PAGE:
Bournemouth University (BU) and the International Commission on Missing Persons (ICMP) have launched a 21-month research project to develop mass grave protection guidelines.
The guidelines will seek to protect the integrity of mass graves while they are being examined, and will look to support survivors of missing persons and enhance possibilities for securing justice by protecting forensic evidence and improving the likelihood of identification of bodies.
The project has been funded by the Arts and Humanities Research Council (AHRC) and is being led by BU’s Dr Melanie Klinkner, a Principal Academic in International Law.
She said, “Mass graves are often a legacy of conflict and human rights abuses. An overwhelming need of the survivors is to know the truth about the fate of their loved ones, and to receive their human remains in order to facilitate burial and commemoration rituals. Similarly, investigation and preservation of mass grave evidence is required to offer transparency, redress and end impunity.”
The guidelines will serve as a model for countries, aid organisations, international agencies and authorities when faced with gross human rights violations or armed conflicts resulting in mass graves.
Dr Klinkner continued, “The research project is driven by the overarching research question: How can mass graves be protected to safeguard truth and justice for survivors? The project will develop mass grave protection guidelines to improve practice in relation to safeguarding and investigating mass graves.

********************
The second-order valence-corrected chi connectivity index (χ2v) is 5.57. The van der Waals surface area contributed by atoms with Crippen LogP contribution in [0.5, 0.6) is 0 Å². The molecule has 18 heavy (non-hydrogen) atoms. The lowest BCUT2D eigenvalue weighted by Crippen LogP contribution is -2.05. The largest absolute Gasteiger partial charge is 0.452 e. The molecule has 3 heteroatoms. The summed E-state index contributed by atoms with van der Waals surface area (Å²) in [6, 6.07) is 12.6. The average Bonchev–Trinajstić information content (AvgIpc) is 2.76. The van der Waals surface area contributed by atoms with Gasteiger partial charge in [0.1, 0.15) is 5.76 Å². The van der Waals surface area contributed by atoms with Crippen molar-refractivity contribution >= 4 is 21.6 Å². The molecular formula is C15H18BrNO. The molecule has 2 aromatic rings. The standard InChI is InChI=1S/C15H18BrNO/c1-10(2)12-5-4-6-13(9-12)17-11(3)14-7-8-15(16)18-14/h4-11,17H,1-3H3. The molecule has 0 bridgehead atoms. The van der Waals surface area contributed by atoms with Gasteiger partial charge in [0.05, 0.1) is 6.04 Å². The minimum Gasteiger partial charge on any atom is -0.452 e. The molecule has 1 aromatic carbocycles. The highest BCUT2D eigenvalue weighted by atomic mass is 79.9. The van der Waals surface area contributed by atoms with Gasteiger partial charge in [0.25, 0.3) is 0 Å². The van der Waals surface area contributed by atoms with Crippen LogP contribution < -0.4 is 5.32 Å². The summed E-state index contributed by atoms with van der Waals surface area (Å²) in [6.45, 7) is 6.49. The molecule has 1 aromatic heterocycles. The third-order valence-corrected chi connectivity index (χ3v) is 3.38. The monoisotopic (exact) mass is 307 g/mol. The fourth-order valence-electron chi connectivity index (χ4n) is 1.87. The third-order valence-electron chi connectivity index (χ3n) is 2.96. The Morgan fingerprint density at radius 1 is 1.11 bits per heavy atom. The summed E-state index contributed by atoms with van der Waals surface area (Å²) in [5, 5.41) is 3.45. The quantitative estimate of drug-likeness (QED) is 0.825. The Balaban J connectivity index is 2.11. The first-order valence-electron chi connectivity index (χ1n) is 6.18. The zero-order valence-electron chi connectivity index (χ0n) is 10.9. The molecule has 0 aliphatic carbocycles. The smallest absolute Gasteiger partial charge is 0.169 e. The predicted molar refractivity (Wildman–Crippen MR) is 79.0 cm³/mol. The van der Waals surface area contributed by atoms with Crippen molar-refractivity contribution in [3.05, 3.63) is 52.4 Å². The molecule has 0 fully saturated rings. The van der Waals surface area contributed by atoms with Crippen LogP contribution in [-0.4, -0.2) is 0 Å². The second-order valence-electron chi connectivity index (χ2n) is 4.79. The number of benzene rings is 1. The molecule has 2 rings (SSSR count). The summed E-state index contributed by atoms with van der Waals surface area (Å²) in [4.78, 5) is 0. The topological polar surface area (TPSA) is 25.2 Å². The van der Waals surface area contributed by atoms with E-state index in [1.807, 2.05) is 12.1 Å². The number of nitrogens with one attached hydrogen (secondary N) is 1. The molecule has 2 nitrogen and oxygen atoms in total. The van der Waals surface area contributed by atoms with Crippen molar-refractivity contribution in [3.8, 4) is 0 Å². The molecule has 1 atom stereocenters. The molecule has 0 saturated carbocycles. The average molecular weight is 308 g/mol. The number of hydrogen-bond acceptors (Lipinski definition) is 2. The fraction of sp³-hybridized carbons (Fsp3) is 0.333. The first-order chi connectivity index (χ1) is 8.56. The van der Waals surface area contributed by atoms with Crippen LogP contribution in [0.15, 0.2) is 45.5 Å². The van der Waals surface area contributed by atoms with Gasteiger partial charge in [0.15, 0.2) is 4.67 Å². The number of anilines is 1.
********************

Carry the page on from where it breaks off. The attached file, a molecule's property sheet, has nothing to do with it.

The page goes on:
“Two core outcomes are planned; guidelines on how to protect mass graves; and accompanying commentary where the reasons and justifications underpinning the guidelines are captured.”
The ICMP is an international organisation, active in over 40 countries that has supported large numbers of missing persons cases as a result of natural and man-made disasters, wars, widespread human rights abuses, organised crime and other causes. Part of its mandate is to locate and identify missing persons, including from mass graves, fostering the involvement of civil society, providing technical assistance and building institutional capacity.
The research project will seek to make their jobs easier, and support countries and aid organisations to adhere to the same set of guidelines for mass grave protection and excavation to ensure the integrity of evidence found and increase the likelihood of identification in mass grave instances.
For more information about the project, or the work of the ICMP, visit: https://www.icmp.int/